Often people use the term depression to describe a low mood loosely, but the root of depression runs deeper than that. Because depression has multiple symptoms that vary considerably from person to person, depression can be hard to recognize.
Sometimes it’s difficult to distinguish between depression and general life sadness that we all experience. Not only that but the feelings and behaviors one can experience with depression are complicated. Some people make such strides to conceal their depression symptoms that they struggle to recognize them themselves.
A few of the more well-known depression symptoms include:
- Persistent sadness lasting over two weeks
- Loss of interest or withdrawal from things you once enjoyed and found important
- A loss of self-esteem
- Frequent crying
These symptoms may be easier to recognize and therefore associate with depression than others. Yet greater awareness of the less apparent signs can make the difference between your depression going undiagnosed or getting treated.
Sometimes a lesser-known sign is a sign that we need to familiarize ourselves with it all the more. The following three signs could be signs of depression that you didn’t even know about. They could indicate that your bad mood is something much more serious and in need of your attention:
There is a difference between feeling irritated when you’ve run out of patience and feeling that way consistently. If you feel like everything and everyone has been getting on your nerves lately, your outlook may have become more negative overall.
Once your entire mindset shifts, your emotional states become more difficult to track and pinpoint. Persistent irritability can indicate depression because those living with depression are more likely to interpret information and situations negatively and react to them strongly.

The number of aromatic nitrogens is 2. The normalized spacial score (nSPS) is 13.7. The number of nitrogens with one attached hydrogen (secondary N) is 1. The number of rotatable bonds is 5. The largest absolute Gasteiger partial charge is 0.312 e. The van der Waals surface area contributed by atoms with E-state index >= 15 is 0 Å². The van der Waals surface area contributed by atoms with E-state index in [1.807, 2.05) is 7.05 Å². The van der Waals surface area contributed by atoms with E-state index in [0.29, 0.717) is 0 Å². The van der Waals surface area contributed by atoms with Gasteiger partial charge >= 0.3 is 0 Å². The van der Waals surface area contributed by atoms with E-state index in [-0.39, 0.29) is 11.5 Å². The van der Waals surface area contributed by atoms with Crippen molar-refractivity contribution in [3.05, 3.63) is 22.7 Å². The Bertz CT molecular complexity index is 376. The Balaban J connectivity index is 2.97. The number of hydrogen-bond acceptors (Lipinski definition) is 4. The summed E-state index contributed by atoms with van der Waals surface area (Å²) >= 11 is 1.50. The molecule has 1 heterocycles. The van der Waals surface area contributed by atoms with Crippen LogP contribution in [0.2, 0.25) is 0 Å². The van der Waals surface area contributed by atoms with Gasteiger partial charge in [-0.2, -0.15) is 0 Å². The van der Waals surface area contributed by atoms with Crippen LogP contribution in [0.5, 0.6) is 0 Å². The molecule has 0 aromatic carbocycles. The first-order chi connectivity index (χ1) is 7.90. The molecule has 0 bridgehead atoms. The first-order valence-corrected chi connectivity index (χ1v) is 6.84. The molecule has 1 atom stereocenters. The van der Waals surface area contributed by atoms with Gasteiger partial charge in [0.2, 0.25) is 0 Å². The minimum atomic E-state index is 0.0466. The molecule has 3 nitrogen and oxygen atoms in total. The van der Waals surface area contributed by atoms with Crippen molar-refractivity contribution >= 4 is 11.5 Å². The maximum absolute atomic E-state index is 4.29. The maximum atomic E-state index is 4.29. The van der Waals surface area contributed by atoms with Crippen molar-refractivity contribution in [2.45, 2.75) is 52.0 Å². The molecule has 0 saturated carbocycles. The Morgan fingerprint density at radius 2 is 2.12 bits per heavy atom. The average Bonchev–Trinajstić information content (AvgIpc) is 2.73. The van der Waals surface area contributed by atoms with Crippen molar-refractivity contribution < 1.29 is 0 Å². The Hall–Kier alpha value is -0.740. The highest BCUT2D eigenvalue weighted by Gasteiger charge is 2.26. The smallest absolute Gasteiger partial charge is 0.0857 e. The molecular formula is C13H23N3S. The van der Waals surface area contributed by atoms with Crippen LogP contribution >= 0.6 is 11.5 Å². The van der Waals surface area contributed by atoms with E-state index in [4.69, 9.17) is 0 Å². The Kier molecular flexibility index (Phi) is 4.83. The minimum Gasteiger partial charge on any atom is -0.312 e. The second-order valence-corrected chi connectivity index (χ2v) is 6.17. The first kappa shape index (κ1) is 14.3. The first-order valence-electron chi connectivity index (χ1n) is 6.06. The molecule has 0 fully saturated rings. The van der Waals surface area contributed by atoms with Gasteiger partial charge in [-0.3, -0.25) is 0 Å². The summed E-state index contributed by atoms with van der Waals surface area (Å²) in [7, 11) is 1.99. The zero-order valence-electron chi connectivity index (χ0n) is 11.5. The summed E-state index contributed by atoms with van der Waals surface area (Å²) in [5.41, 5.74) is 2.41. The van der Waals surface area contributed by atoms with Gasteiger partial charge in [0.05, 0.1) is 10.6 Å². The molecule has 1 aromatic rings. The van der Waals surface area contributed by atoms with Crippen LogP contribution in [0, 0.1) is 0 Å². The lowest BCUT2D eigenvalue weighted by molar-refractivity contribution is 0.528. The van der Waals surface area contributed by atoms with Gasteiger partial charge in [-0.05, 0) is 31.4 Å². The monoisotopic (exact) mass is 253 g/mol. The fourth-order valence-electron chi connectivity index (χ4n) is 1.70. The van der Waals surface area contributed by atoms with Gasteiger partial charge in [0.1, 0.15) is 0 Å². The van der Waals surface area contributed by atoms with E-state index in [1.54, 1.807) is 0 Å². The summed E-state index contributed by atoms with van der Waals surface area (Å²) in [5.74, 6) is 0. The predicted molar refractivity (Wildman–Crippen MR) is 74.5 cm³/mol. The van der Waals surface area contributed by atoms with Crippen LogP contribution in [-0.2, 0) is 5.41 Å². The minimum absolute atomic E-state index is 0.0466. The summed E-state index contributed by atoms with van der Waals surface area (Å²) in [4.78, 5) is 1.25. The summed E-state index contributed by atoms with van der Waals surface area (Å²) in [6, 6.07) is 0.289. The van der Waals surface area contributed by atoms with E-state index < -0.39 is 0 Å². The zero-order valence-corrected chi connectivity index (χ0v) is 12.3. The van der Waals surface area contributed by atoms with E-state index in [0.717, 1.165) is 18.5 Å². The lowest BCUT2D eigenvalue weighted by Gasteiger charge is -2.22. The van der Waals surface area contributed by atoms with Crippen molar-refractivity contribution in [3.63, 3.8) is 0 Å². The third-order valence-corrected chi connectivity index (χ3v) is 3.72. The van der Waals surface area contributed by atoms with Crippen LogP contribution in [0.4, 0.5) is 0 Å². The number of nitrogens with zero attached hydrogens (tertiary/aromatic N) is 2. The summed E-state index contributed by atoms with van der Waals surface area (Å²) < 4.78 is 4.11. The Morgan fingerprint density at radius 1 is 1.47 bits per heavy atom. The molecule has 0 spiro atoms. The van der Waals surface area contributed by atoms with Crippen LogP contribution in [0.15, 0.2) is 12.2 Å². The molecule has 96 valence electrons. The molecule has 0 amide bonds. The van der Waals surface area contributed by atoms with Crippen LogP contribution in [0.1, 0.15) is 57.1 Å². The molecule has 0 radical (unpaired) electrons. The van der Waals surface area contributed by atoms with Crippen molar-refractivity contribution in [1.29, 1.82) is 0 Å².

Fatigue is a prominent symptom of depression characterized by physical, emotional, and cognitive effects. When you experience fatigue, you can experience anything from a lack of energy to apathy and trouble concentrating.
While a withdrawal from things you once enjoyed is a common sign of depression, fatigue is often what drives this. When you feel tired, you might stop doing the things you once deemed important.
Fatigue is an overwhelming feeling of tiredness that makes depression all the more debilitating. Fatigue can contribute to different extremes: excessive sleep or insomnia. It’s also worth noting that a lack of sleep can exacerbate your depression.
Change in appetite and eating habits
If you find that you are either eating too much or not enough, it can be a sign of depression. Understanding this link between appetite fluctuations and depression can help you manage both.
Like fatigue, appetite changes can be related to other depression symptoms such as loss of interest in activities. That said, one can lose interest in eating – not to mention the desire to cook or the energy to prepare food. On the other hand, some people with depression overeat. Persistent feelings of sadness and worthlessness can contribute to this shift in eating habits and even emotional eating.
It is vital to recognize the symptoms of depression before they go undetected and untreated and get worse over time. Though symptoms can vary widely, treatment is always available to help you overcome whatever you are facing.